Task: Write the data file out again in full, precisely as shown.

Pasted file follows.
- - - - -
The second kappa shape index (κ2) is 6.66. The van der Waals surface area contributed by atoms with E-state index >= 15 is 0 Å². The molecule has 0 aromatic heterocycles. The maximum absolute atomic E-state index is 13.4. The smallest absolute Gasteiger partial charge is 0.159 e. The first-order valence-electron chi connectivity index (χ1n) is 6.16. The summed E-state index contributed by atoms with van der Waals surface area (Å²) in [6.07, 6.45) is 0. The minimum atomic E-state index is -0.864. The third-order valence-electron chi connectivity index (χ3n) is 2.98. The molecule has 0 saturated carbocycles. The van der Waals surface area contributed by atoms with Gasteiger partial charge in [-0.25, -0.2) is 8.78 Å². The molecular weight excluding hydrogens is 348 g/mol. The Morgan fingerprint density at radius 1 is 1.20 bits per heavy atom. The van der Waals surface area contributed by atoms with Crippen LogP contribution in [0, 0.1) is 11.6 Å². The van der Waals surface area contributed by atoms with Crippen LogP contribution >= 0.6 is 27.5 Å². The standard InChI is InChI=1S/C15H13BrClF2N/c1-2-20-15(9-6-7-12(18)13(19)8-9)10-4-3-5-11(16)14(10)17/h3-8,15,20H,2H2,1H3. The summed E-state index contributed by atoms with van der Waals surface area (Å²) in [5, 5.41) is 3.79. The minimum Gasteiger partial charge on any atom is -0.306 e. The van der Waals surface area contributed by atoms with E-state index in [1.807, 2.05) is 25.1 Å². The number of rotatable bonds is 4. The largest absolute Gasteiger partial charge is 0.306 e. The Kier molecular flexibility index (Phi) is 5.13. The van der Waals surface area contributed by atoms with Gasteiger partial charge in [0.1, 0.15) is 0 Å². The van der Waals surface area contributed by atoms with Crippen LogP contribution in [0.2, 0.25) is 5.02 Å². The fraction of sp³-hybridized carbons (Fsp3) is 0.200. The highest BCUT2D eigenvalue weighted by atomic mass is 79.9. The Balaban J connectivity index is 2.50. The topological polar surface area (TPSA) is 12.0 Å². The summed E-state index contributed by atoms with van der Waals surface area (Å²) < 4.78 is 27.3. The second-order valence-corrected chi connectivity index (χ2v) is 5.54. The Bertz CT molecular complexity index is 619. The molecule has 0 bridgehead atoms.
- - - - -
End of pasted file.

The second kappa shape index (κ2) is 6.66. The van der Waals surface area contributed by atoms with E-state index >= 15 is 0 Å². The molecule has 0 aromatic heterocycles. The maximum absolute atomic E-state index is 13.4. The smallest absolute Gasteiger partial charge is 0.159 e. The first-order valence-electron chi connectivity index (χ1n) is 6.16. The summed E-state index contributed by atoms with van der Waals surface area (Å²) in [6.07, 6.45) is 0. The minimum atomic E-state index is -0.864. The third-order valence-electron chi connectivity index (χ3n) is 2.98. The molecule has 0 saturated carbocycles. The van der Waals surface area contributed by atoms with Gasteiger partial charge in [-0.25, -0.2) is 8.78 Å². The molecular weight excluding hydrogens is 348 g/mol. The Morgan fingerprint density at radius 1 is 1.20 bits per heavy atom. The van der Waals surface area contributed by atoms with Crippen LogP contribution in [0, 0.1) is 11.6 Å². The van der Waals surface area contributed by atoms with Crippen LogP contribution >= 0.6 is 27.5 Å². The standard InChI is InChI=1S/C15H13BrClF2N/c1-2-20-15(9-6-7-12(18)13(19)8-9)10-4-3-5-11(16)14(10)17/h3-8,15,20H,2H2,1H3. The summed E-state index contributed by atoms with van der Waals surface area (Å²) in [5, 5.41) is 3.79. The minimum Gasteiger partial charge on any atom is -0.306 e. The van der Waals surface area contributed by atoms with E-state index in [1.807, 2.05) is 25.1 Å². The number of rotatable bonds is 4. The largest absolute Gasteiger partial charge is 0.306 e. The Kier molecular flexibility index (Phi) is 5.13. The van der Waals surface area contributed by atoms with Gasteiger partial charge in [0.1, 0.15) is 0 Å². The van der Waals surface area contributed by atoms with Crippen LogP contribution in [0.2, 0.25) is 5.02 Å². The fraction of sp³-hybridized carbons (Fsp3) is 0.200. The highest BCUT2D eigenvalue weighted by atomic mass is 79.9. The Balaban J connectivity index is 2.50. The topological polar surface area (TPSA) is 12.0 Å². The summed E-state index contributed by atoms with van der Waals surface area (Å²) < 4.78 is 27.3. The second-order valence-corrected chi connectivity index (χ2v) is 5.54. The Bertz CT molecular complexity index is 619. The molecule has 0 bridgehead atoms.